Translations of my poetry

THURSDAY, August 15, 2013

This past Sunday I received a list of three dozen poems that Jose Rico and Robin Myers have proposed as the core of a book of poems to be translated into Spanish and published in Mexico. I first heard about the possibility of this project a couple months ago through Jose Rico, who has already translated some of my poems for a magazine called Circulo de Poesia. I have had other translators work on my writing over the years, but this is the largest scale on which this kind of work has ever occurred.

I have to confess that it feels a bit odd having a collection of my poems being translated into another language. It’s not that I haven’t written during the past 45 years with the hope of such a book appearing in my lifetime. I have found too much encouragement during my life from poets in other languages not to hope that my own writing might be able to do the same for a poet in another country. When I consider how many other poets are deserving of this honor, I’m somewhat surprised that my poems have managed to become the focus of a translator’s imagination. The list of poets with whom I have read at the Idyllwild Poetry Festival would certainly provide any aspiring translator with a score of equally worthy candidates:

Chris Abani

Ellen Bass

Christopher Buckley

Lucille Clifton

Wanda Coleman

Brendan Constantine

Richard Garcia

Eloise Klein Healy

Yusef Komunyakaa

Suzanne Lummis

Tom Lux

Harryette Mullen

Marilyn Nelson

Naomi Shihab Nye

Holly Prado

Doren Robbins

Aleida Rodriguez

Natasha Tretheway

Cecilia Woloch

Robert Wrigley


I hope all of my comrades can someday experience my excitement at the onset of this translation of my poems. Something must be astir in regards to my writing because I also recently received an e-mail from Zachary Payne in Spain, who spontaneously decided to translate some of my poems into Spanish. With his permission I am posting them on today’s entry. His translations are followed by the list that Jose and Robin sent me of their first pick of my work.

(translations by Zachary Payne)

three poems from Bittersweet Kaleidoscope

            tres poemas del Bittersweet Kaleidoscope




Objects linger when they move,

unaware of the day´s alignment

between your death and mine.




Objetos persisten cuando se mueven,

ignorantes del alineamiento del día

entre tu muerte y la mía.




My brain weighs the world and the world weighs stones

and rocks and trees. I know the world weighs more,


but my legs and back and neck insist raindrops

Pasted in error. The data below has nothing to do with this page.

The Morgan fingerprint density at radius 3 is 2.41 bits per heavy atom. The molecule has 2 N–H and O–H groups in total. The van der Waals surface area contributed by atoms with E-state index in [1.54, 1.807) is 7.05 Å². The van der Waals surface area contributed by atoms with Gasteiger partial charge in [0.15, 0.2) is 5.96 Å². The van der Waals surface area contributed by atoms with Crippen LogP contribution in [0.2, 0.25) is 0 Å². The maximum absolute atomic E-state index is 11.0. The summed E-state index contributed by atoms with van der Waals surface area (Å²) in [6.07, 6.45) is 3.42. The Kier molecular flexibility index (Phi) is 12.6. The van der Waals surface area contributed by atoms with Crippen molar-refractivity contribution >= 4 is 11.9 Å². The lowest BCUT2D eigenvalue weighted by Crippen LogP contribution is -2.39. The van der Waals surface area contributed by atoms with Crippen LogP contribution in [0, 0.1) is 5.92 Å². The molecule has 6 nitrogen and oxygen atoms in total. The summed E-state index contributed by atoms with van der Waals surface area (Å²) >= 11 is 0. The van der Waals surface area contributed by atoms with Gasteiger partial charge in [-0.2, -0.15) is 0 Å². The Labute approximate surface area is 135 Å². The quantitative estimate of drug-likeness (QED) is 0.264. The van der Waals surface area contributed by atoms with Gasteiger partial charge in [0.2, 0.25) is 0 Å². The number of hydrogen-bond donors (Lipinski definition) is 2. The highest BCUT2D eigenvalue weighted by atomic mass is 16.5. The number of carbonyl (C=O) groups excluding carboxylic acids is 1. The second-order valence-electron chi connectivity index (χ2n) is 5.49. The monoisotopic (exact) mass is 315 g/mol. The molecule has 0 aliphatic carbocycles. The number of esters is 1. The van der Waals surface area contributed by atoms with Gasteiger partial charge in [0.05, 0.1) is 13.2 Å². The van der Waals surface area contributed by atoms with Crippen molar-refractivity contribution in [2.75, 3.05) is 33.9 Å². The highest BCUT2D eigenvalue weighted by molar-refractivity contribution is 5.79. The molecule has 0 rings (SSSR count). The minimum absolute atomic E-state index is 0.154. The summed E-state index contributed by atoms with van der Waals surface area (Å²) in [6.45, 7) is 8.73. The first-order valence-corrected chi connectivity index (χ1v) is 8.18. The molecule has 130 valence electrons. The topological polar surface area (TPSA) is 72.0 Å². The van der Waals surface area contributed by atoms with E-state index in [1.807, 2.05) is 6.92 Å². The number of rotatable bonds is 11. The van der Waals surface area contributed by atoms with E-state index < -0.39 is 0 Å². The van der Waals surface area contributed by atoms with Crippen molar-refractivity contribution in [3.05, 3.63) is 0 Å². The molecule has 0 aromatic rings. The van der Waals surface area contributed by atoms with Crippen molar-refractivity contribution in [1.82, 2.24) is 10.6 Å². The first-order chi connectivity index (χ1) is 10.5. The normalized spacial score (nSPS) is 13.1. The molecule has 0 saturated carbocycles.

hanging from the needletips of a pine tree-


one I stood beside twenty years ago-are heavier

than thought, which adds no more weight to its origin


than a flower to a bee passing over damp petals.

Mysticism exaggerates, but so does the literal.


And to think the truth is in between

ignores the abyss that holds them apart.




Mi cerebro pesa el mundo y el mundo pesa piedras

y rocas y árboles.  Sé que el mundo pesa más,


pero mis piernas y espalda y cuello insisten gotas de lluvia

colgando desde las agujas verdes de un pino-


uno que paré al lado hace veinte años-son más pesados

que pensamientos, que no incrementan el peso de su origen


que una flor a la avispa volando sobre pétalos húmedos.

El misticismo exagera, pero también lo hace lo literal.


Y pensar que la verdad está entre medio

e ignora el abismo que los mantiene separados.




            For Bob Flanagan


Stunned by tequila from the night before,

I remember poking at embers as dawn

puffed its mist into a clearing. Bob sang

and coughed, sang and coughed. Even then,

I wondered how much longer he had.

Every time his body jerked, I winced.

I loved his improvised, contaminated genius.

Tonight he´s in the hospital again, alone,

and this poem is like a waitress who deserves

a big tip-half the bill-for telling me

it´s time to stop drinking coffee and drive over

and rescue him, perform the one miracle

I´m allowed in this life, but I´m not,

because Bob´s not the one I´m supposed to save.




Para Bob Flanagan


Atontado por el tequila de anoche,

recuerdo atizando las cenizas mientras el amanecer

sopló su vaho en un claro. Bob cantó

y tosió, cantó y tosió. Aún entonces,

me preguntaba cuánto tiempo más tenía.

Cada vez que su cuerpo sacudió, me agonizaba.

Me encantaba su improvisado, contaminado genio.

Esta noche está en el hospital de nuevo, solo,

y este poema es como una camarera que merece

una propina grande-la mitad del cuento-por decirme

es hora de dejar de tomar café e ir

y salvarle, hacer el único milagro

que me es permitido en esta vida, pero no,

porque Bob no es él quien yo debería salvar.






BILL MOHR – New & Selected Poems (1978-2012)


From The Headwaters of Nirvana

Why the Heart Never Develops Cancer


Dream Drain

The Bump


Ars poetica

The curiosity of Marlene K. Section 7

Compared to what

The restoration

The trolley problem

The foot bridges

Death’s real job

One miracle


Real days off

The ghoul convention

Reincarnation slaughterhouse

In the ocean of nothingness

The headwaters of Nirvana


From Poems from the 1980s

The Ambiguity of Motion

Naked chef


From Hidden Proofs


What allowed me to live to see this cat?

Scorpio in the summer

After rain


From Bitersweet Kaleidoscope



After many years of love

Bittersweet Kaleidoscope

The origins that memory considers

An answer

The offering

Elegy for Roy Orbinson

Eye chart for an orbiting space station

On the poetry of barbarians

How to quit writing poetry

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